Father Guibert states: “The distinctive mark of true piety is progress in goodness—at least, in the endeavour towards what is better. Between genuine piety and real virtue there is, then, a bond in their very nature.”
“Here is a man upon whose heart piety has taken a strong hold, so that the thought of God encircles him, the love of God fires him, and the exercises of religion are his necessary food. Watch his conduct, and you will see that at the same time he shows more self-control, he is more gentle, more devoted, more ready for sacrifice and more generous in his work. In proportion as his piety increases, his virtue grows.”
“But if, after an impulse of fervour, his piety begins to decrease, if it is dissipated and fails from his heart, together with an abandonment of his religious exercises, you will at once find that all the springs of his life become relaxed. In proportion as piety lowers, his virtue goes by degrees, and the man is like a disabled ship amidst the eddies of passion; he becomes selfish, exacting, touchy, cross, and unfaithful to the duties of his state of life; and then it is clear that his virtue depended only upon his piety.”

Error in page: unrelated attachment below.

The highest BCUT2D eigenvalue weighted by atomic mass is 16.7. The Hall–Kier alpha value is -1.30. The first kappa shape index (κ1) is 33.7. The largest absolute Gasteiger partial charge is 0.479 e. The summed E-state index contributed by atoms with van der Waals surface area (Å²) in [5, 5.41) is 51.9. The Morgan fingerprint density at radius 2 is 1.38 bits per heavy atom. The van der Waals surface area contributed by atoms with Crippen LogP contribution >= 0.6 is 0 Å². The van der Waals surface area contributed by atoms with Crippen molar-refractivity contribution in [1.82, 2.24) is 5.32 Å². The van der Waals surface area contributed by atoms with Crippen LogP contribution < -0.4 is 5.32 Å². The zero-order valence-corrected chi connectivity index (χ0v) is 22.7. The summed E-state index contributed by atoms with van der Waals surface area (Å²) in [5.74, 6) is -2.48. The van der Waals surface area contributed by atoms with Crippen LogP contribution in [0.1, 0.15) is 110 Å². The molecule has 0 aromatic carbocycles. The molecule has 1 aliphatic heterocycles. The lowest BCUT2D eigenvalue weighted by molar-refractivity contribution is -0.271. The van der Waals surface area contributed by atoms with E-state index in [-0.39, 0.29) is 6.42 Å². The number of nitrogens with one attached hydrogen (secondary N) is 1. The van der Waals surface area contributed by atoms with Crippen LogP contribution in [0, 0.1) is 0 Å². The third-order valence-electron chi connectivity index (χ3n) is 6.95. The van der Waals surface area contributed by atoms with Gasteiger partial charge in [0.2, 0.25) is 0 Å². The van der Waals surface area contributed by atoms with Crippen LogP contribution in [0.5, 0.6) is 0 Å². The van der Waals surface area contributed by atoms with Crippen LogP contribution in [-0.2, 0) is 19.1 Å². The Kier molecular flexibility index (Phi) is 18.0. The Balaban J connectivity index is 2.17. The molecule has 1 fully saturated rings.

“This experience, which has been observed hundreds of times by those who are pious, both in their own case and in the case of others, shows what a profound influence is exercised by piety upon the will. For if virtue be the fruit of grace, it is also a product of the will, and it depends for its merit upon the conscious part played by the will. . . . It is, then, by acting upon the will, and by imprinting upon it a moral impulse, that piety engenders virtue.”
How does piety exercise a direct action upon the will? “The will is an interior force that carries us towards the good. Its activity is manifested at first within, but it must spring forth and spread itself without. Its interior effort consists in the firm decision by which we determine to act rightly. But this determination must be energetic enough to issue in outward action and to last.” The will “is not always ready to act. Clear ideas are not enough for it, just as a knowledge of machinery is not enough to set a motor going. And, just as in the motor, steam under pressure is required for action, so the will must possess a certain amount of heat of feeling to come into play. If we know how to awaken and to enkindle feeling in the soul, we then have the secret of moving the will.”
Next, how to enkindle that feeling . . .
Quotations from Jean Guibert, On Piety (London: R. & T. Washbourne, Ltd., 1911).